The arrest of longtime fugitive and Boston crime figure Whitey Bulger renewed heavy media interest in a convoluted story that spans decades – and which has some connections to Lynnfield as well.
In fact, John Connolly, the former FBI agent (and former Lynnfield resident) who was convicted and imprisoned in 2002 for helping Bulger avoid capture, among other offenses, is set to end a federal prison sentence next week in North Carolina - although he is still facing many years behind bars for other charges.
The Federal Bureau of Prisons database indicates that John J. Connolly, Jr., age 70, is expected to be released on Tuesday, June 28 from the Butner Low Federal Correctional Institution in North Carolina – just about a week after the capture of the fugitive underworld figure he has known for much of his life.
The Federal Bureau of Prisons headquarters in Washington confirmed this release date, but a spokesman said he was unable to reveal exactly what facility Connolly is headed to next in the prison system.
In 2008, Connolly was convicted of second-degree murder and later received a 40-year sentence in connection with the 1982 slaying of businessman John Callahan in Florida. Before that killing, Connolly was said to have set the stage by warning Bulger that Callahan was possibly going to be questioned by the FBI - likely implicating Bulger and his Winter Hill Gang in various criminal activities, including murder.
At the time of his sentencing, many may remember the judge's widely-quoted statement that Connolly had crossed over to "the dark side" in assisting Bulger and his gang.
Connolly's former next-door-neighbor in Lynnfield (and brother-in-law), Arthur Gianelli, is also currently incarcerated at the Fort Dix Federal Correctional Institution in New Jersey with a projected release date of March 22, 2025. He was sentenced to 22 years in 2009 for numerous charges connected to organized crime activities.
One of the crimes Gianelli was convicted of was trying to extort the owners of the Big Dog Sports Grille, which occupied the site that would later become the Bostonville Grille on Route 1 in Lynnfield. He and his associates were also charged with trying to burn down the Big Dog Sports Grille location in North Reading.
Gianelli's wife, Mary Ann, pleaded guilty in 2009 to 19 counts, including racketeering, money laundering and other charges involving her husband's illegal gambling activities. The federal prisons website indicates that she was released on June 2, 2010. She had initially faced additional charges but reached a plea agreement at the time.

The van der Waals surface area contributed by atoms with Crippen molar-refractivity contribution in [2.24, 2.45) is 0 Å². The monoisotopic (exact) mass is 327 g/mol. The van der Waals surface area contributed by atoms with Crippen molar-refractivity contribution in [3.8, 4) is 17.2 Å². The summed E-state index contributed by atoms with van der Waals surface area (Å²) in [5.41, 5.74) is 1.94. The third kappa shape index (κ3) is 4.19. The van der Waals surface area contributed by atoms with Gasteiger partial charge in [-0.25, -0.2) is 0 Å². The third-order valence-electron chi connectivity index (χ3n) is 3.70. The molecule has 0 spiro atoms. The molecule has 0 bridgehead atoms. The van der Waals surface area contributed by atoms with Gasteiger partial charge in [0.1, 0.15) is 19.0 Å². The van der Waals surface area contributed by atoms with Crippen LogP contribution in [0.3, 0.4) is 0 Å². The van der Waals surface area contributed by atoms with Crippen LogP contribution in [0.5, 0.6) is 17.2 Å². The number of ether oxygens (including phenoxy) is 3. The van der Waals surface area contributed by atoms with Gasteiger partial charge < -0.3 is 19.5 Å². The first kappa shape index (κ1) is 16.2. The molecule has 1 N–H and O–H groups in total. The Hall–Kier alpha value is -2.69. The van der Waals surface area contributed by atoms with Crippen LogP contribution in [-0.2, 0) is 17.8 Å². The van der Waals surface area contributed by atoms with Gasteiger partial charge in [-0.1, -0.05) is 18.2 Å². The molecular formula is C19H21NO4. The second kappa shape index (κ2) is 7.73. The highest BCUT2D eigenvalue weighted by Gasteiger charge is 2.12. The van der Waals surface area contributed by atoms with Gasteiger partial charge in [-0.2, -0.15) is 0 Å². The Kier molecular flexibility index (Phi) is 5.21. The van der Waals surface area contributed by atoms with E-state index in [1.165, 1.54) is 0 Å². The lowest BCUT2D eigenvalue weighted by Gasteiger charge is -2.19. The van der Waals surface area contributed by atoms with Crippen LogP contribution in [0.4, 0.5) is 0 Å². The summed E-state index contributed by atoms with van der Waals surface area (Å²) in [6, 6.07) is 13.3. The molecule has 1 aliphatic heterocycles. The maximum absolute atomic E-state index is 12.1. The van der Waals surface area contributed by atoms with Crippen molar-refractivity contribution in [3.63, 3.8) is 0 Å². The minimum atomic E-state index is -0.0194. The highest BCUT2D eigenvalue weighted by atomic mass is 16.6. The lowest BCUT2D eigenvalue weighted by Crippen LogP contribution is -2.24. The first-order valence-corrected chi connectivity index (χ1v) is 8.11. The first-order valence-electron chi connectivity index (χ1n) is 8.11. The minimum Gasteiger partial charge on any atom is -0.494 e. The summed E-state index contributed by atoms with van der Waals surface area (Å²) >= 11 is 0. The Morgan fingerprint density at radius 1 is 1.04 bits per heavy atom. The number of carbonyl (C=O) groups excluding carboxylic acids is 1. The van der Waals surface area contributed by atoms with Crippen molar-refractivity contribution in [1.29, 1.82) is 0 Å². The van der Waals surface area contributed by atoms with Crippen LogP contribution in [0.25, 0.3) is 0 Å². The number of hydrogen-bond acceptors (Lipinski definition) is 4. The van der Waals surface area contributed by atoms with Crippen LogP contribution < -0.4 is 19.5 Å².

The Connolly and the Gianelli homes sit on a small cul-de-sac off Main Street a short distance down the road from the Lynnfield Middle School. The land for those houses was reportedly obtained at the time from another Boston organized crime associate named Rocco Botta.
Connolly spent more than two decades as a highly accomplished and respected FBI agent and was instrumental in bringing down numerous Boston mafia figures during that time.
With that in mind, Connolly does have a network of friends and supporters who are still working to have him exonerated. Earlier this year, more than 100 retired FBI agents asked the U.S. Department of Justice to appoint an independent counsel to investigate the circumstances leading up to his conviction.
Also, the website JusticeForJohn.com provides court documents and other background information, citing various flaws in the prosecution's case.
As far as Bulger goes, Massachusetts residents will see him back in the state soon following his appearance in a California court following his capture.
"Although there are those who doubted our resolve, it never wavered," said Boston Special Agent in Charge Richard DesLauriers in a statement on Thursday. "We followed every lead, we explored every possibility, and when those leads ran out we did not sit back and wait for the phone to ring."